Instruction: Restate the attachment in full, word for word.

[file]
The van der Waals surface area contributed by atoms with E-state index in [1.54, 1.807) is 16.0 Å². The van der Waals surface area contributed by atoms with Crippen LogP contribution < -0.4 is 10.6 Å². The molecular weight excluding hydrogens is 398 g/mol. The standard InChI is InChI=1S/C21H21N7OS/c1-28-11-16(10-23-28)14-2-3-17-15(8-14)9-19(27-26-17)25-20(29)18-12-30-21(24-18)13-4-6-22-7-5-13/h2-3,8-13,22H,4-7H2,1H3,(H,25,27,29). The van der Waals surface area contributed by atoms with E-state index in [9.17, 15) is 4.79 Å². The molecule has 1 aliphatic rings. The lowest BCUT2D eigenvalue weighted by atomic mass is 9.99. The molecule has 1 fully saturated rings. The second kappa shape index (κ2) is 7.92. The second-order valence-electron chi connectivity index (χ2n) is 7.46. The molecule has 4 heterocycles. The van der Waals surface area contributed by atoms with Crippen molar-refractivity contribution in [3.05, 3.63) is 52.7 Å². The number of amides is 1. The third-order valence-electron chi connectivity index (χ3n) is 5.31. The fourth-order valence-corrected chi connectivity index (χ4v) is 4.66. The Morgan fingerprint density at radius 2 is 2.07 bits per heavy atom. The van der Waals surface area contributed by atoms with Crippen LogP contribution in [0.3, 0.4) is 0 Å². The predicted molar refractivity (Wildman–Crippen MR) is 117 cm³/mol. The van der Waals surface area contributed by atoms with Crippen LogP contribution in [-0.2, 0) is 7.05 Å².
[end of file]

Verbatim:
The van der Waals surface area contributed by atoms with E-state index in [1.54, 1.807) is 16.0 Å². The van der Waals surface area contributed by atoms with Crippen LogP contribution < -0.4 is 10.6 Å². The molecular weight excluding hydrogens is 398 g/mol. The standard InChI is InChI=1S/C21H21N7OS/c1-28-11-16(10-23-28)14-2-3-17-15(8-14)9-19(27-26-17)25-20(29)18-12-30-21(24-18)13-4-6-22-7-5-13/h2-3,8-13,22H,4-7H2,1H3,(H,25,27,29). The van der Waals surface area contributed by atoms with E-state index in [9.17, 15) is 4.79 Å². The molecule has 1 aliphatic rings. The lowest BCUT2D eigenvalue weighted by atomic mass is 9.99. The molecule has 1 fully saturated rings. The second kappa shape index (κ2) is 7.92. The second-order valence-electron chi connectivity index (χ2n) is 7.46. The molecule has 4 heterocycles. The van der Waals surface area contributed by atoms with Crippen molar-refractivity contribution in [3.05, 3.63) is 52.7 Å². The number of amides is 1. The third-order valence-electron chi connectivity index (χ3n) is 5.31. The fourth-order valence-corrected chi connectivity index (χ4v) is 4.66. The Morgan fingerprint density at radius 2 is 2.07 bits per heavy atom. The van der Waals surface area contributed by atoms with Crippen LogP contribution in [0.3, 0.4) is 0 Å². The predicted molar refractivity (Wildman–Crippen MR) is 117 cm³/mol. The van der Waals surface area contributed by atoms with Crippen LogP contribution in [-0.2, 0) is 7.05 Å².